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Reducing Anonymity and Building Community in Large Classes

Reducing Anonymity and Building Community in Large Classes

5 June, 2016

Building community in large lecture classes is not only possible, but may lead to advantages such as a reduction of anonymity and an increase in student accountability.

Here are a few techniques:

1.      Get to know students

For larger classes, these ideas may be useful:

  • Compile a photo roster of the class. You can obtain photos by taking pictures in class or take one group photo and have students identify their faces.
  • When talking to students, ask for their name and then use their name in that interaction.
  • Use a class list to randomly call on names when you ask questions. Inform students on day one you will be doing this so they will expect it.
  • Remember a few students’ names every class and call on them in that class.
  • On the first day of class, ask students to write the following information on index cards: their names, their reasons for taking the course, and their expectations of it. Gather and review them. Keep these on file and refer to them whenever you have a meeting or interaction with a student.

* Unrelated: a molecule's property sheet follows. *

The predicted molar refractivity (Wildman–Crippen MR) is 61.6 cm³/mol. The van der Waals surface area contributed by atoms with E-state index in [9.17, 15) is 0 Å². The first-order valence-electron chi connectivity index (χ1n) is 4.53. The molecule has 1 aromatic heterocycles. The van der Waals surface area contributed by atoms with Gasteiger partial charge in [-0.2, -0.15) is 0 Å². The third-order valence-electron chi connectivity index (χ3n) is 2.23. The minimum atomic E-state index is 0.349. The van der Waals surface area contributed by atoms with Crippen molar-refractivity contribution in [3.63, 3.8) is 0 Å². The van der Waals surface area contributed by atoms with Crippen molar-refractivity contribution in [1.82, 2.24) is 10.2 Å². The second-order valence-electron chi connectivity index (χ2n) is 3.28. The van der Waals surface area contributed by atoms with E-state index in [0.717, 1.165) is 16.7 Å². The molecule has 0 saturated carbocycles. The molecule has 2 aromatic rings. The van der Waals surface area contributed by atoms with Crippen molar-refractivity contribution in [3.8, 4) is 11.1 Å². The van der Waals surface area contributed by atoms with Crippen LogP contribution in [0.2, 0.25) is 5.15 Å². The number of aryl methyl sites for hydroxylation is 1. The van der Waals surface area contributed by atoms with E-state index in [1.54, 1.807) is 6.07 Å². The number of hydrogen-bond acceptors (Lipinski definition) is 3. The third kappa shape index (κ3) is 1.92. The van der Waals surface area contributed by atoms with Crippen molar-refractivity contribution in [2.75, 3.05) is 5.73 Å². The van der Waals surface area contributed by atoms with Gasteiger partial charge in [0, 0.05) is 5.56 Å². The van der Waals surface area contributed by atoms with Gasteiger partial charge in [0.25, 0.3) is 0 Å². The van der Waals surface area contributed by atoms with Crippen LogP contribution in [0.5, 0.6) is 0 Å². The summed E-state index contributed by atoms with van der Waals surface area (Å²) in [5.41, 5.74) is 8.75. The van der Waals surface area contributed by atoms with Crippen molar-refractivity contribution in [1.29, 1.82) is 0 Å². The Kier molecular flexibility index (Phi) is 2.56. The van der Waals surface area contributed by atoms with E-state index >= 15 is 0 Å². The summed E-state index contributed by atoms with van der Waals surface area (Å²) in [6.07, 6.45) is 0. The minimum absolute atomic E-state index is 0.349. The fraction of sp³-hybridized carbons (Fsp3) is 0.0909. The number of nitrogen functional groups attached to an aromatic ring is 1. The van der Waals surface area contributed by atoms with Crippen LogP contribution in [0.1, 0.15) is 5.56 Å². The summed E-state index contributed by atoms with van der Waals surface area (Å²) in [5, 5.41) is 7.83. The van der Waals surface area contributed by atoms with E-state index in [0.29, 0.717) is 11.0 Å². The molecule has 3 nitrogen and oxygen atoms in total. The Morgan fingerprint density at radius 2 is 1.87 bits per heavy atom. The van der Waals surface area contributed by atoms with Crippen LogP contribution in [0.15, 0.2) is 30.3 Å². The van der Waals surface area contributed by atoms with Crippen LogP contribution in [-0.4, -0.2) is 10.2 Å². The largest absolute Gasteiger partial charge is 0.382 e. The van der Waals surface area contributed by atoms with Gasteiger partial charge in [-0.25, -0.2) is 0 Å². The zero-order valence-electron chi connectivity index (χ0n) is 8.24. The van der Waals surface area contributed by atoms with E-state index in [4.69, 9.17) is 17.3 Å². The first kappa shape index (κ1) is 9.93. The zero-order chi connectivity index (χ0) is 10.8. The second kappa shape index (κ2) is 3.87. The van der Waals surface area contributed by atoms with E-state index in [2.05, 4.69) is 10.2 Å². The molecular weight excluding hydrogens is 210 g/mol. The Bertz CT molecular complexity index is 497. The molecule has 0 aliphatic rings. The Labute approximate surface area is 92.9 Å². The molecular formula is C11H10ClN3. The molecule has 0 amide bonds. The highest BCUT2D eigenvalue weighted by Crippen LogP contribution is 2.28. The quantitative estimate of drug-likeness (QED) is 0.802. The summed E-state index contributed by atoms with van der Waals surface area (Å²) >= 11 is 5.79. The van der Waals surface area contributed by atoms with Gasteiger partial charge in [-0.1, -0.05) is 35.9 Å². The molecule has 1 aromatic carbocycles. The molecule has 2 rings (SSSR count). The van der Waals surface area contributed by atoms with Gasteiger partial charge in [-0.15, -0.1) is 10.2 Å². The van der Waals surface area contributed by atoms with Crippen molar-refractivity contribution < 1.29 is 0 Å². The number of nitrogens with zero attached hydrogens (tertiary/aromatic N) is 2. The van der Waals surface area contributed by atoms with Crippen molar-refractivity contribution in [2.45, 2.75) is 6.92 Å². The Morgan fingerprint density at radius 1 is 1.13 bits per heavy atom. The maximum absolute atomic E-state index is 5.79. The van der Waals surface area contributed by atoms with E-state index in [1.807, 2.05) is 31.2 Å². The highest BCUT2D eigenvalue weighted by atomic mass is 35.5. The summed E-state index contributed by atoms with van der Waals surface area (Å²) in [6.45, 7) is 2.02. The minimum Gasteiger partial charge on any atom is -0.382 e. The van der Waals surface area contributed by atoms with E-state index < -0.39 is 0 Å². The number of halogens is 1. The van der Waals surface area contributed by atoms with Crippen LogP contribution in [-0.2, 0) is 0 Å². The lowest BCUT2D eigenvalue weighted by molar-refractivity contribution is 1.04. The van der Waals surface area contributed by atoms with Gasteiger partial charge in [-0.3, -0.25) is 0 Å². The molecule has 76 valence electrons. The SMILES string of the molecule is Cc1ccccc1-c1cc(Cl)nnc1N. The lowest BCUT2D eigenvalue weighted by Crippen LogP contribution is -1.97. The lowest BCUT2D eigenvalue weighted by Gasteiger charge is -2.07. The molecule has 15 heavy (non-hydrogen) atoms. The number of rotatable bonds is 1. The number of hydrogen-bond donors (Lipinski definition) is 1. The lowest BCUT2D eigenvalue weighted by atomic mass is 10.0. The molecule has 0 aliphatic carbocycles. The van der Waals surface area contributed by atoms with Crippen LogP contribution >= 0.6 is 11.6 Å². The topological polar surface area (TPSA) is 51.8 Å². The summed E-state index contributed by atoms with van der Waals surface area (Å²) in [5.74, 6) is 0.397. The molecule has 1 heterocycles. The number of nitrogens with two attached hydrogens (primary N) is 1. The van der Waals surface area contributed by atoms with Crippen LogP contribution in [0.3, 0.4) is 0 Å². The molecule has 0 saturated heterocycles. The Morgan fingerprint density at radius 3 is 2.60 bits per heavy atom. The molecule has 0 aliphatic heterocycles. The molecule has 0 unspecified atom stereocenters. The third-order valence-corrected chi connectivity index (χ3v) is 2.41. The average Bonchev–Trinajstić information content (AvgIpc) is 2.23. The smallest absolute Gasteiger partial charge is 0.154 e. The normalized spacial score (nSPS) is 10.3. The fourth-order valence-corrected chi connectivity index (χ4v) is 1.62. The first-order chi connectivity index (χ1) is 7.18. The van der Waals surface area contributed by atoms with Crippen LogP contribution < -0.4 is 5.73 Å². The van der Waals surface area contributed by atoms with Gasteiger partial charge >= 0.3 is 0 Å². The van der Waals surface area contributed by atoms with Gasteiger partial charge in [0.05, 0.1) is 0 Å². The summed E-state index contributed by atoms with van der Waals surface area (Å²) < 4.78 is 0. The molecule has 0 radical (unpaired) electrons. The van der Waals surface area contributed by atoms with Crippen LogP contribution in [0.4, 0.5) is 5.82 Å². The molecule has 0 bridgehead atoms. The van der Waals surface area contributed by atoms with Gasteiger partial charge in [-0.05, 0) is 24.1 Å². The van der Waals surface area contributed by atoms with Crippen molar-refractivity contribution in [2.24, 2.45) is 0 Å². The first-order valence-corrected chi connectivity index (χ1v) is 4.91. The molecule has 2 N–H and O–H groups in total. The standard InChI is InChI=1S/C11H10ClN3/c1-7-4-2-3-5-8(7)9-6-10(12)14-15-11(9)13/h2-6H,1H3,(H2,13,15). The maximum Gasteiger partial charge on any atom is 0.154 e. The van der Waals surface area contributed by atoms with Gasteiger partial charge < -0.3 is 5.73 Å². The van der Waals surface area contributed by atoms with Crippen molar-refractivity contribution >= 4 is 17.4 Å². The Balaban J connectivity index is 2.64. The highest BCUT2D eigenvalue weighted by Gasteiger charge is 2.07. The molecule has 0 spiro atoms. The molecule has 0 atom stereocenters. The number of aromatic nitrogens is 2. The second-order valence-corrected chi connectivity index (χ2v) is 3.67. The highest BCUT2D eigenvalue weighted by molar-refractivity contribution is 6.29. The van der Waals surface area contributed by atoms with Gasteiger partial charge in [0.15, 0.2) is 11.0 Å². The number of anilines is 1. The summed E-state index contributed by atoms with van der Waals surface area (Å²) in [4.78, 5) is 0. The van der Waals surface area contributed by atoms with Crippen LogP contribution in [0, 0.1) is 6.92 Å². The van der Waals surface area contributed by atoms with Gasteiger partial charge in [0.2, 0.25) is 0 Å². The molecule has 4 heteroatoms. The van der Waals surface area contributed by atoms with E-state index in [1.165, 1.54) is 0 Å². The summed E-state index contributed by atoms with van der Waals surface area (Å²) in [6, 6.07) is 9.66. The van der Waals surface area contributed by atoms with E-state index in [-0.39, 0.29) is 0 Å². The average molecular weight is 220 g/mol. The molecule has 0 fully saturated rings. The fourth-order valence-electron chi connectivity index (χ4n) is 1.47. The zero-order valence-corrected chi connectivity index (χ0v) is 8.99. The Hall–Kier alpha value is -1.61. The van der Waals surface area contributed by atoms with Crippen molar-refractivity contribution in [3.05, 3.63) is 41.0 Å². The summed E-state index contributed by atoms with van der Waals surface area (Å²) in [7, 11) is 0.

• Give chances for students to get to know each other
  • On the first day of class, have students turn to their seatmates and ask about their major, their year, and why they are taking the course.
  • If assigning group projects, provide class time for group work activities.
  • Have students to work on tasks in pairs or small groups throughout your lectures.

2.      Build an inclusive learning community

  • Think about how you can create a learning atmosphere that is respectful of all students, and is one in which students feel comfortable speaking and participating.
  • Add diversity and disability statements in your syllabus and draw attention to them.
  • Communicate your commitment to respectful communication by establishingclassroom ground rules. This way, students will be aware on the dos and don’ts in class.
  • Set aside a few minutes at the beginning of class for student announcements.

Effectively managing students

Having more students increases the probability of having to deal with student disruptions. Unfortunately, it may not always be possible to completely avoid classroom incivility or other interruptions, but being prepared and planning possible responses beforehand will help.

Here are some techniques:

  • Address incivility right away so that students can immediately stop any disruptive behavior.
  • Remain calm and criticize the behavior, not the individual. This will prevent a perception that they are being scolded personally.
  • Refer to agreed classroom norms that you may have added in your syllabus so that students can refer to these and realize their mistakes
  • Ask to speak to disruptive students after class.

A few strategies can decrease the likelihood of student misconduct, such as maintaining a positive, inclusive learning environment and keeping students involved.